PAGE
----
(In theaters, October 2006) This film is likely to remind you of two things: First, that there will always be a place for noir in cinema. Second, that Brian de Palma is capable of the best and the worst. There are times where The Black Dahlia works really well: The sequences flow naturally, the historical recreation is credible, Aaron Eckhart square-jaws his way through his tough-guy dialogue, Scarlett Johansen appears on screen, and so on. De Palma can still move his camera like an artist, and some sequences show him at his best. But then there’s the silly stuff, the over-the-top comedy that intrudes on the film, the side tangents that don’t illuminate as much as they grind the film to a halt. Other than Eckhart, the actors all look as if they’re pretending more than acting: Scarlett Johansen is cute but vapid, Hillary Swank can only do femme fatale for seconds at a time and Josh Hartnett sleep-walks his way through another role without showing more than the essential hound-dog emotions. The result feels scattered, but the two scenes of insane family comedy look as if they’ve been clipped from another film, and their impact on the rest of the picture is considerable. What could have been a great film (considering the pedigree of the talent) becomes at best a passable one, and at worst just something to forget.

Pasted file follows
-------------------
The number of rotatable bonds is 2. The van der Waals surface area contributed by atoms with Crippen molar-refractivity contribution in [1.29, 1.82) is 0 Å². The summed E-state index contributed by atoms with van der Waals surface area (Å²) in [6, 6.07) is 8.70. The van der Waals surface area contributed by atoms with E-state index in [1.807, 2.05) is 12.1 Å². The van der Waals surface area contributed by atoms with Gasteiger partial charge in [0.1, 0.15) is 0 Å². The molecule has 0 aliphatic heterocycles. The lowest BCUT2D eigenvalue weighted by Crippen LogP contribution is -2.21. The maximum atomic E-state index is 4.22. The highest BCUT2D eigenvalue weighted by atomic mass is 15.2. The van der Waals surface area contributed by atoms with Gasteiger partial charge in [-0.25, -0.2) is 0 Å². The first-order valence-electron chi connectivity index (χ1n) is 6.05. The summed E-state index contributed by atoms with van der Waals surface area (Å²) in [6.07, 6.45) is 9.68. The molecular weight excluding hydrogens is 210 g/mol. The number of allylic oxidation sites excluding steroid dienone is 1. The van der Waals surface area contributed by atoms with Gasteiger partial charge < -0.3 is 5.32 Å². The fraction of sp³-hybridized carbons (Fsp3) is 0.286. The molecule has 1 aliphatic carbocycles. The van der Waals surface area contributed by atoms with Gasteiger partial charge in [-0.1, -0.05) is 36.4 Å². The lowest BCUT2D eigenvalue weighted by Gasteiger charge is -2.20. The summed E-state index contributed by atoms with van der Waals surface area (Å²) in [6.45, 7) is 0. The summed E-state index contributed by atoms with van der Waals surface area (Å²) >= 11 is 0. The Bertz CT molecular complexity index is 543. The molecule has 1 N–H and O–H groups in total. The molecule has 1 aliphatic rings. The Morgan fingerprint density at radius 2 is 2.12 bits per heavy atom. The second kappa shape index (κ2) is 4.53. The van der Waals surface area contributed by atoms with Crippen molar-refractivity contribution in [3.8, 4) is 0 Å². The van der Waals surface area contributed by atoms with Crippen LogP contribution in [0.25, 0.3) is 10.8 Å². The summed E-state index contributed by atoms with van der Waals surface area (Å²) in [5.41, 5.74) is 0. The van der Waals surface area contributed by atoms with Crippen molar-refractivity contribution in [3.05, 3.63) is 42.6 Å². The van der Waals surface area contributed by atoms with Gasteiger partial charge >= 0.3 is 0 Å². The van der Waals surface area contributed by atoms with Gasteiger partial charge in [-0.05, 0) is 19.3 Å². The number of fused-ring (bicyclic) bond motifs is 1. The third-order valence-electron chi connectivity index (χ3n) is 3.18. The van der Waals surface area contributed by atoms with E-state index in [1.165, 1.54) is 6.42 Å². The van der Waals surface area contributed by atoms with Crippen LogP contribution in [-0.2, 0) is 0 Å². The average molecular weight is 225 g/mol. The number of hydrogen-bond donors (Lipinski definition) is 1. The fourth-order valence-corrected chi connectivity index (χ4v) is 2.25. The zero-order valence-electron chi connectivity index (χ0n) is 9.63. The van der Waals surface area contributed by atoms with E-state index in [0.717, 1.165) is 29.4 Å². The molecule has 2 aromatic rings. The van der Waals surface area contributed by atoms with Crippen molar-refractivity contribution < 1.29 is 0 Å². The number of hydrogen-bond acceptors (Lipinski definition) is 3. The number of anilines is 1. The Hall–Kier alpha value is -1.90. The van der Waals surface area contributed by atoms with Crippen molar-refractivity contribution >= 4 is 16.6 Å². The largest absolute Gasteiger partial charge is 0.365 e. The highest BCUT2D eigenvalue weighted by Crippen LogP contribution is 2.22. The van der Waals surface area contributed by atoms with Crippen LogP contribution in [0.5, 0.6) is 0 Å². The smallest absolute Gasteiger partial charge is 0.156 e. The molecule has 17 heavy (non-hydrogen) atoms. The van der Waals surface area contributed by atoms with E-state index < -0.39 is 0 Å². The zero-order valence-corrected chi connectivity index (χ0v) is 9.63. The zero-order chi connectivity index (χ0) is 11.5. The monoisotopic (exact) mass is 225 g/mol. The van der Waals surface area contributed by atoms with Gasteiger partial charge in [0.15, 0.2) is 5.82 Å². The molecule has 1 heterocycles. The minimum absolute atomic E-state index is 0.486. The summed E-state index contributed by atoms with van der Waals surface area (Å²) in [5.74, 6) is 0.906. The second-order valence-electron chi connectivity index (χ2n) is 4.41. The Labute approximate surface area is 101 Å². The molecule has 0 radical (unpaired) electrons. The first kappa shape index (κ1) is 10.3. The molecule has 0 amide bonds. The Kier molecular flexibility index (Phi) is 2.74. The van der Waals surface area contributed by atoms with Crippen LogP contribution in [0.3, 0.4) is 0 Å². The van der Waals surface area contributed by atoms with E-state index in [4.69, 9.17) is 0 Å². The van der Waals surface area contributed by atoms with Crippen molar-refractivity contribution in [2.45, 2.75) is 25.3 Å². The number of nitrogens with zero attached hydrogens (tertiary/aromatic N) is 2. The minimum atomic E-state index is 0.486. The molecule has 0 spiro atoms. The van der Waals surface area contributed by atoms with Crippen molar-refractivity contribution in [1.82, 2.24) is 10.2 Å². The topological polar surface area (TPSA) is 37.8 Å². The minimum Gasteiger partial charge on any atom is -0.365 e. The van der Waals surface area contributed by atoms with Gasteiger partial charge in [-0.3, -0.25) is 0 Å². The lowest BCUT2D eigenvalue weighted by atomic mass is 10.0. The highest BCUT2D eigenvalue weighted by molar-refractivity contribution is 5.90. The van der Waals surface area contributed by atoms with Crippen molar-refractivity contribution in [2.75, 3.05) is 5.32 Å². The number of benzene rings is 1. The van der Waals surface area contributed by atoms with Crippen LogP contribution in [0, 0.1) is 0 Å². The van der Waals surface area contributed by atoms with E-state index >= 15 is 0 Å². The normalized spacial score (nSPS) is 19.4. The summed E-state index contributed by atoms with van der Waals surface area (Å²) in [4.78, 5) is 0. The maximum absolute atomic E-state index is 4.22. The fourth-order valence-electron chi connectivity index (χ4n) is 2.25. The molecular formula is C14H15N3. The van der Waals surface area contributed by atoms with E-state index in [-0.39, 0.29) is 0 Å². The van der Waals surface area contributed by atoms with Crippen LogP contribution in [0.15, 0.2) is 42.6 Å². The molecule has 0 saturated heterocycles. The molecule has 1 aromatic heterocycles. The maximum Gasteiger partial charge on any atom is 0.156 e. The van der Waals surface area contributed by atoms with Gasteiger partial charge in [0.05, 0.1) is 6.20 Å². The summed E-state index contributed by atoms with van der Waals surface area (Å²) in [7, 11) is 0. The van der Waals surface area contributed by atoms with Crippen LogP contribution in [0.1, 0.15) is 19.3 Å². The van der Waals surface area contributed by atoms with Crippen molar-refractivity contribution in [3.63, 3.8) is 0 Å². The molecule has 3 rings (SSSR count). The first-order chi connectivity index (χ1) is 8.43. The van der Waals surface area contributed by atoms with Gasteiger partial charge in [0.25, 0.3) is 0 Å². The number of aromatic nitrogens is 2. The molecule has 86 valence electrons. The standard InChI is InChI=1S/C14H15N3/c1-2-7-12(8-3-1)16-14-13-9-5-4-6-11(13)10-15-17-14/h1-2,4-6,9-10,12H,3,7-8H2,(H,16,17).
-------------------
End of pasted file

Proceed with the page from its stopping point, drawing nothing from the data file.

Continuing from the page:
(In theaters, October 2006) Spy movies for the younger set have enjoyed a small wave of popularity with the Spy Kids and Cody Banks series, but redoing Bond for the younger high school kids requires a bit more than simply a Bond story with a younger protagonist: Alas, the first filmed instalment of the Alex Rider series doesn’t even try too hard to get to that level. If adults are likely to be amused by the film’s almost camp approach, it still takes itself too seriously to be appreciated as a self-aware piece of absurdity. Instead, we’re left groaning as the increasingly ludicrous set pieces betray a lack of spatial logic and of elementary spycraft. While the supporting players are very good (with a cast like Stephen Fry, Robbie Coltrane, Bill Nighy, Mickey Rourke, Andy Serkis and the luscious Sophie Okonedo, it’s hard to sink a film –though this one comes close), the problem is with Alex Rider himself, who is envisioned and played as an adult’s idea of teen cool, with disastrous results: Rider comes across as a sullen, smarmy and incompetent protagonist, one that owes more to Johnny English than James Bond. The disconnect between what the film is and what it wants to be is only too obvious when it’s contrasted against some wonderfully loopy moments in the film itself, whether it’s Fry’s deadpan gags or Nighy’s caricature of a stiff high-echelon bureaucrat. But few problems rankle as much as the terminally asinine staging, from the most contrived helicopter take-off in history to the way the characters don’t even act like what they’re supposed to be. In the end, I suspect that the younger teenage target audience will look at the movie and think “Do they really think we’re stupid enough to like this?”